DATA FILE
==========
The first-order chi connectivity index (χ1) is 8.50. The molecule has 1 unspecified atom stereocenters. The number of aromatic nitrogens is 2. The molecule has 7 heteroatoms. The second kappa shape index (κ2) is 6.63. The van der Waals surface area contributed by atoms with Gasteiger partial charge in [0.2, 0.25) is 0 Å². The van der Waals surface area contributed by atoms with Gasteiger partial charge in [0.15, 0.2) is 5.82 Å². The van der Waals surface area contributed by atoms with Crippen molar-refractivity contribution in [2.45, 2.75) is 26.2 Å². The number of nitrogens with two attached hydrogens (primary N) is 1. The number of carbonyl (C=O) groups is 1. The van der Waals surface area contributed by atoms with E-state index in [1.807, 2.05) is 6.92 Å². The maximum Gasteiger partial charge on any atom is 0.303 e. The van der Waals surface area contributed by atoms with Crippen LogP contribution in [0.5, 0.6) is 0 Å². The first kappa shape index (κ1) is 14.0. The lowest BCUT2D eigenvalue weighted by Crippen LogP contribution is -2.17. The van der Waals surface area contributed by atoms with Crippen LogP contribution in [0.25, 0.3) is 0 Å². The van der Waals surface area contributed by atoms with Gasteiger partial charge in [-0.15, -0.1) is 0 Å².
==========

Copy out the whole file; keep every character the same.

The first-order chi connectivity index (χ1) is 8.50. The molecule has 1 unspecified atom stereocenters. The number of aromatic nitrogens is 2. The molecule has 7 heteroatoms. The second kappa shape index (κ2) is 6.63. The van der Waals surface area contributed by atoms with Gasteiger partial charge in [0.2, 0.25) is 0 Å². The van der Waals surface area contributed by atoms with Gasteiger partial charge in [0.15, 0.2) is 5.82 Å². The van der Waals surface area contributed by atoms with Crippen molar-refractivity contribution in [2.45, 2.75) is 26.2 Å². The number of nitrogens with two attached hydrogens (primary N) is 1. The number of carbonyl (C=O) groups is 1. The van der Waals surface area contributed by atoms with E-state index in [1.807, 2.05) is 6.92 Å². The maximum Gasteiger partial charge on any atom is 0.303 e. The van der Waals surface area contributed by atoms with Crippen LogP contribution in [0.5, 0.6) is 0 Å². The first kappa shape index (κ1) is 14.0. The lowest BCUT2D eigenvalue weighted by Crippen LogP contribution is -2.17. The van der Waals surface area contributed by atoms with Crippen LogP contribution in [0.25, 0.3) is 0 Å². The van der Waals surface area contributed by atoms with Gasteiger partial charge in [-0.15, -0.1) is 0 Å².